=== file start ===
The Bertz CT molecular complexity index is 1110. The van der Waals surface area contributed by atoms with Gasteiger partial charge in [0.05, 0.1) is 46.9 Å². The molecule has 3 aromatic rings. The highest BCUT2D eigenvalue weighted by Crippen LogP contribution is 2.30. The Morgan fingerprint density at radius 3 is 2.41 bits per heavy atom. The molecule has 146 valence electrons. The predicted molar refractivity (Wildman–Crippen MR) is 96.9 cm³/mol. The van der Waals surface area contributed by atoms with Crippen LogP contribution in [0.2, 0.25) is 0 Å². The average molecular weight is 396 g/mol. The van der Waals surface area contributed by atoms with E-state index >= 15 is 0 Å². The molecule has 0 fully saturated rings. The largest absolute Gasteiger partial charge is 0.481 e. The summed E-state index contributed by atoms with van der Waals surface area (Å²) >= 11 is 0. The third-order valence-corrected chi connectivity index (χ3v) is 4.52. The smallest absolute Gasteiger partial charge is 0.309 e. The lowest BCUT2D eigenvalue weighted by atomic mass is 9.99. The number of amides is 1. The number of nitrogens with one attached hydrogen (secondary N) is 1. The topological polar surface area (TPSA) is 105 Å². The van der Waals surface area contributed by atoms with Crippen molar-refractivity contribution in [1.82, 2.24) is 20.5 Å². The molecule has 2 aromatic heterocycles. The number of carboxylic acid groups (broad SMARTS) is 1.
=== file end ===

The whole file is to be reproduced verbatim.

The Bertz CT molecular complexity index is 1110. The van der Waals surface area contributed by atoms with Gasteiger partial charge in [0.05, 0.1) is 46.9 Å². The molecule has 3 aromatic rings. The highest BCUT2D eigenvalue weighted by Crippen LogP contribution is 2.30. The Morgan fingerprint density at radius 3 is 2.41 bits per heavy atom. The molecule has 146 valence electrons. The predicted molar refractivity (Wildman–Crippen MR) is 96.9 cm³/mol. The van der Waals surface area contributed by atoms with Crippen LogP contribution in [0.2, 0.25) is 0 Å². The average molecular weight is 396 g/mol. The van der Waals surface area contributed by atoms with E-state index >= 15 is 0 Å². The molecule has 0 fully saturated rings. The largest absolute Gasteiger partial charge is 0.481 e. The summed E-state index contributed by atoms with van der Waals surface area (Å²) >= 11 is 0. The third-order valence-corrected chi connectivity index (χ3v) is 4.52. The smallest absolute Gasteiger partial charge is 0.309 e. The lowest BCUT2D eigenvalue weighted by atomic mass is 9.99. The number of amides is 1. The number of nitrogens with one attached hydrogen (secondary N) is 1. The topological polar surface area (TPSA) is 105 Å². The van der Waals surface area contributed by atoms with Crippen molar-refractivity contribution in [1.82, 2.24) is 20.5 Å². The molecule has 2 aromatic heterocycles. The number of carboxylic acid groups (broad SMARTS) is 1.